McDonough and ESPN reported "mutually agreed" that he'd head back to college football during pigskin season. He will no longer call Monday Night Football.
So the move of Sean McDonough from play-by-play duties on Monday Night Football to college football represents an obvious demotion.
McDonough had been calling the Monday night National Football League game the past two seasons, paired with Jon Gruden.
Stephanie Druley, an ESPN senior vice president, called McDonough "a highly-skilled broadcaster who brings great passion, energy and work ethic to every game he calls".
So at this point, ESPN's entire Monday Night Football booth is open.
Tessitore has been with ESPN since 2002, calling boxing and then college football. How the exit of McDonough, who was solid in his two-year stint alongside Gruden despite college sports being his true wheelhouse, could affect Manning's thinking is unknown.
It's unknown what the 55-year-old announcer has been at ESPN/ABC since 2000. As CBS's lead Major League Baseball broadcast voice in 1992 and 1993, he called the All-Star Game, the National League Championship Series and the World Series. He only spent two seasons in the National Football League, but the college game will certainly welcome the talented play-by-play man back with open arms.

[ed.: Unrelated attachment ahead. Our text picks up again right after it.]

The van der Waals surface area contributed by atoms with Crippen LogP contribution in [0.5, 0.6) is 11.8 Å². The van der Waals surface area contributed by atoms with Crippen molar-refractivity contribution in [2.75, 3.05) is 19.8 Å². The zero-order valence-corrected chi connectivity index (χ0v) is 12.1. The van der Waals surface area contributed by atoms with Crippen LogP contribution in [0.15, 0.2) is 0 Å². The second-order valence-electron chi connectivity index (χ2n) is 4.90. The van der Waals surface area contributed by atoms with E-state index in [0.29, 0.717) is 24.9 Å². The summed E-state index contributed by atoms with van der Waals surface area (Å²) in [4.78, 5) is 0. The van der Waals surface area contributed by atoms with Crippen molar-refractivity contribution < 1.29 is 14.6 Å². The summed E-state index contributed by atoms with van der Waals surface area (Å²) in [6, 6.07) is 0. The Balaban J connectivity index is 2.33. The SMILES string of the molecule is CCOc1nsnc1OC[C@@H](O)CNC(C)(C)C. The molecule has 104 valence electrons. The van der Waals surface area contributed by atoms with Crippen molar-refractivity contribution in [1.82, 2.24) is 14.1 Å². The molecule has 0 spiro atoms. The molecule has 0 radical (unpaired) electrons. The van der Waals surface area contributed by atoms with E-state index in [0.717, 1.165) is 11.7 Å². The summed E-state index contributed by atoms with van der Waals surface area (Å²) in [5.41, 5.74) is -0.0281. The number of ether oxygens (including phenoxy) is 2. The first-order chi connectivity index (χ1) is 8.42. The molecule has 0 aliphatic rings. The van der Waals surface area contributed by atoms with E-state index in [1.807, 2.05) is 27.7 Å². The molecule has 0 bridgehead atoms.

Sports Illustrated's Richard Deitsch is reporting Friday night that play-by-play man Sean McDonough won't be part of the broadcast moving forward either. This would mean that Tessitore and McDonough will swap roles between Monday Nioght Football and ESPN's #2 College Football broadcasts.